This is the first century of mass communication. We have now, as never before, the ability to disseminate the arts in all their forms, cheaply, quickly and qualitatively, to the widest possible audience. But art—any art form—can never rest upon its laurels. It was Winston Churchill who said: Without tradition, art is a flock of sheep without a shepherd. Without innovation, it is a corpse”. The arts in this country have a long and enviable tradition. Shepherds there are in abundance. But innovation which must, of necessity, entail the possibility of ridicule, even failure, is the life blood of continuing tradition. For the arts to continue to flourish we must underwrite both innovation and, of course, training.
We have in the United Kingdom some of the finest academies of dance and drama in the entire world. Is it not, then, a supremely tragic irony that many of our most promising students are being denied access to those institutions for lack of a mandatory grant? As a result, hundreds of dedicated and talented young people are now being lost to their chosen professions as dancers, actors and technicians, with their places taken by those who can afford to pay. The loss of their talents, furthermore, is inflicting untold damage on our internationally acclaimed theatre, television and film industries.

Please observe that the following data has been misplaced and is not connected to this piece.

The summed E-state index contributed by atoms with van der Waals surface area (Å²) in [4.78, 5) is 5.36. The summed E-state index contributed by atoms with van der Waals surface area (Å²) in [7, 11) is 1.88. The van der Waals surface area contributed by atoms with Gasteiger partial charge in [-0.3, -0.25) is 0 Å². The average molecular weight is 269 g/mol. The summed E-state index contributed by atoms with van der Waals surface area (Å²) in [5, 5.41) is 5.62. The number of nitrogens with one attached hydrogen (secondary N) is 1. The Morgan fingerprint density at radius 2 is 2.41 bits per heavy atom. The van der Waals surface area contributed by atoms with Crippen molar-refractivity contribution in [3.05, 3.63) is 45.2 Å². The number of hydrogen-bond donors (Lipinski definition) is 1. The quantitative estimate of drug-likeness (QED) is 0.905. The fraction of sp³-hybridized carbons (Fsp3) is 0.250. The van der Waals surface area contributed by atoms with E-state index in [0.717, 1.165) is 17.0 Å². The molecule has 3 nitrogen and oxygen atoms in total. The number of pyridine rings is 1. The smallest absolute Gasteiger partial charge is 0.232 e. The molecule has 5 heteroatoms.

Film, the movies, as noble Lords may be aware, has occupied much of my life. It is now more than 50 years since I entered the industry. In that time I have seen it weather many storms and falter repeatedly from lack of concern on the part of far, far too many arts Ministers. Certainly, now that at last every aspect of our cinema industry is under the sole aegis of the Department of National Heritage, such pitiful inactivity can no longer be excused.